Dimitrova says that this blurring between the physical and virtual world is something we’ll see more of in 2022. “As a gamer, you could pay for the skins or earn them in the game or go out a buy a real product from select stores to wear it in real life. I think we’ll see a lot more brands connecting online and offline worlds like this.”
This is something that designer Charli Cohen also explored this year in a collaboration with Pokémon, department store Selfridges and production company RYOT Lab. Cohen created a range of digital and physical clothing pieces that were sold through Electric/City, a virtual world hosted on the Selfridges website that shoppers could explore and interact with.
Cohen’s next venture, launching soon, is one step closer to the metaverse. “I have spent the past year building RSTLSS, a platform that allows artists, brands and their fans to easily create custom, interoperable Metaverse wearables,” she tells Euronews. “Interoperability is going to be a major focus for digital fashion in 2022 - the ability to take your digital wardrobe across multiple games and social spaces.”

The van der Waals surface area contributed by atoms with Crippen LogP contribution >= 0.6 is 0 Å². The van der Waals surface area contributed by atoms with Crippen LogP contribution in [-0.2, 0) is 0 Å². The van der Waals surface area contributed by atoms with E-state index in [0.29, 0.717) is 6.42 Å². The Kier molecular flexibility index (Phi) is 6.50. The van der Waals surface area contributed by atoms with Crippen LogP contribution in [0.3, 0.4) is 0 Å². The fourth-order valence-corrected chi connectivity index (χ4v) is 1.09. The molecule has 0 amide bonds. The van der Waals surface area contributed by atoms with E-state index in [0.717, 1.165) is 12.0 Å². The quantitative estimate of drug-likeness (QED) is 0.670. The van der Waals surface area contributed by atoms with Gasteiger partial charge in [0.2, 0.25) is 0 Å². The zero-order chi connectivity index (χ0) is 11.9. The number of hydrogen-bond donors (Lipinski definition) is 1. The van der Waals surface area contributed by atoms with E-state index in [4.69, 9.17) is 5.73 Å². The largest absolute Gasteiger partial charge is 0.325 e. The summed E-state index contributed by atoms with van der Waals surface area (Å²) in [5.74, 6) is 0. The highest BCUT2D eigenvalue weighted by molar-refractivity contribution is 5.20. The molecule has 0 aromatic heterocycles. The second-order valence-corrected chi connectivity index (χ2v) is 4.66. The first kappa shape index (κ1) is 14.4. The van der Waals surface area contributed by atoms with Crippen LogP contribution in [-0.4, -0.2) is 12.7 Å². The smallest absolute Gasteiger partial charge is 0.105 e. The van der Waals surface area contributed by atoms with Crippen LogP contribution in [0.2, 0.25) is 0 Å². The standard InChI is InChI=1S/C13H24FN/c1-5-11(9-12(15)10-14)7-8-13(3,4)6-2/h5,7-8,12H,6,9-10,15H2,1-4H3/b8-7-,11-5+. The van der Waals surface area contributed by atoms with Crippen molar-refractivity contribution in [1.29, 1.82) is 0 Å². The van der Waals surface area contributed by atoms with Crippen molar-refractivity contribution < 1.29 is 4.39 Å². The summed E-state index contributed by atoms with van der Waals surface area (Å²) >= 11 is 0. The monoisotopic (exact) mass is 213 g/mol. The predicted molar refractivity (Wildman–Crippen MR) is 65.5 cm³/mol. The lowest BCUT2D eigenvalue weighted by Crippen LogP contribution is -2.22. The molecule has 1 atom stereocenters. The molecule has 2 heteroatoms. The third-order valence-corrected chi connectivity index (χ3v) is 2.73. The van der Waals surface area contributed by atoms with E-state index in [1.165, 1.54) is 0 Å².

Fad? Probably not
These early experiments in the virtual realm might feel like a gimmick, but there’s good reason to believe this is more than a passing fad. With Facebook rebranding to Meta to reflect the scope of its work which includes building a metaverse, it’s likely to put momentum behind brand activity in this space.
Futurist and editor of future technology and culture magazine CYBR, James Joseph, explains:
“Think how big Facebook is, and that's how they're moving, and lots of people are following suit. A lot of people don't understand NFTs, they don't understand crypto, and they don't need to. What will happen is it will become part of people's daily lives without them really knowing.”